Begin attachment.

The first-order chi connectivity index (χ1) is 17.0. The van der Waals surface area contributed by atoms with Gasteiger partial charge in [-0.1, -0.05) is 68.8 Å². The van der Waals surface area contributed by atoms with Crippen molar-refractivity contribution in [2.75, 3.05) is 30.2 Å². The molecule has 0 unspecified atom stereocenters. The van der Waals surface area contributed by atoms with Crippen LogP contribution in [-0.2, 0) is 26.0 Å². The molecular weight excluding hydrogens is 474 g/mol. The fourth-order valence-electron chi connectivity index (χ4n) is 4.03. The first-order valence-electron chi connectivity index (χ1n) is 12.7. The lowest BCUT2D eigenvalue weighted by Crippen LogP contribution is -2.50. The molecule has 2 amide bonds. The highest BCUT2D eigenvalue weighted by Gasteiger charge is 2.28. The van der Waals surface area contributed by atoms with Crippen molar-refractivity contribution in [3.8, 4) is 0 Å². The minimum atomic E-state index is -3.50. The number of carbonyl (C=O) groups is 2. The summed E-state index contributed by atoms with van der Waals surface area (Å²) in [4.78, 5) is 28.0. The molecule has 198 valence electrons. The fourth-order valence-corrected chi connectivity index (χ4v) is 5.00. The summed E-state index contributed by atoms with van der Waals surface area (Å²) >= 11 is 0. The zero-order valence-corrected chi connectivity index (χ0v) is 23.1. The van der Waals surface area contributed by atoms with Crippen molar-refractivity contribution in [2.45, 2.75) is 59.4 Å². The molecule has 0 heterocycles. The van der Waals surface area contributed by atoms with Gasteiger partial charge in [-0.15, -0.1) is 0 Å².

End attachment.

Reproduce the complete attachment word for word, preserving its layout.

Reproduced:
The first-order chi connectivity index (χ1) is 17.0. The van der Waals surface area contributed by atoms with Gasteiger partial charge in [-0.1, -0.05) is 68.8 Å². The van der Waals surface area contributed by atoms with Crippen molar-refractivity contribution in [2.75, 3.05) is 30.2 Å². The molecule has 0 unspecified atom stereocenters. The van der Waals surface area contributed by atoms with Crippen LogP contribution in [-0.2, 0) is 26.0 Å². The molecular weight excluding hydrogens is 474 g/mol. The fourth-order valence-electron chi connectivity index (χ4n) is 4.03. The first-order valence-electron chi connectivity index (χ1n) is 12.7. The lowest BCUT2D eigenvalue weighted by Crippen LogP contribution is -2.50. The molecule has 2 amide bonds. The highest BCUT2D eigenvalue weighted by Gasteiger charge is 2.28. The van der Waals surface area contributed by atoms with Crippen molar-refractivity contribution in [3.8, 4) is 0 Å². The minimum atomic E-state index is -3.50. The number of carbonyl (C=O) groups is 2. The summed E-state index contributed by atoms with van der Waals surface area (Å²) in [4.78, 5) is 28.0. The molecule has 198 valence electrons. The fourth-order valence-corrected chi connectivity index (χ4v) is 5.00. The summed E-state index contributed by atoms with van der Waals surface area (Å²) >= 11 is 0. The zero-order valence-corrected chi connectivity index (χ0v) is 23.1. The van der Waals surface area contributed by atoms with Crippen molar-refractivity contribution in [2.45, 2.75) is 59.4 Å². The molecule has 0 heterocycles. The van der Waals surface area contributed by atoms with Gasteiger partial charge in [-0.15, -0.1) is 0 Å².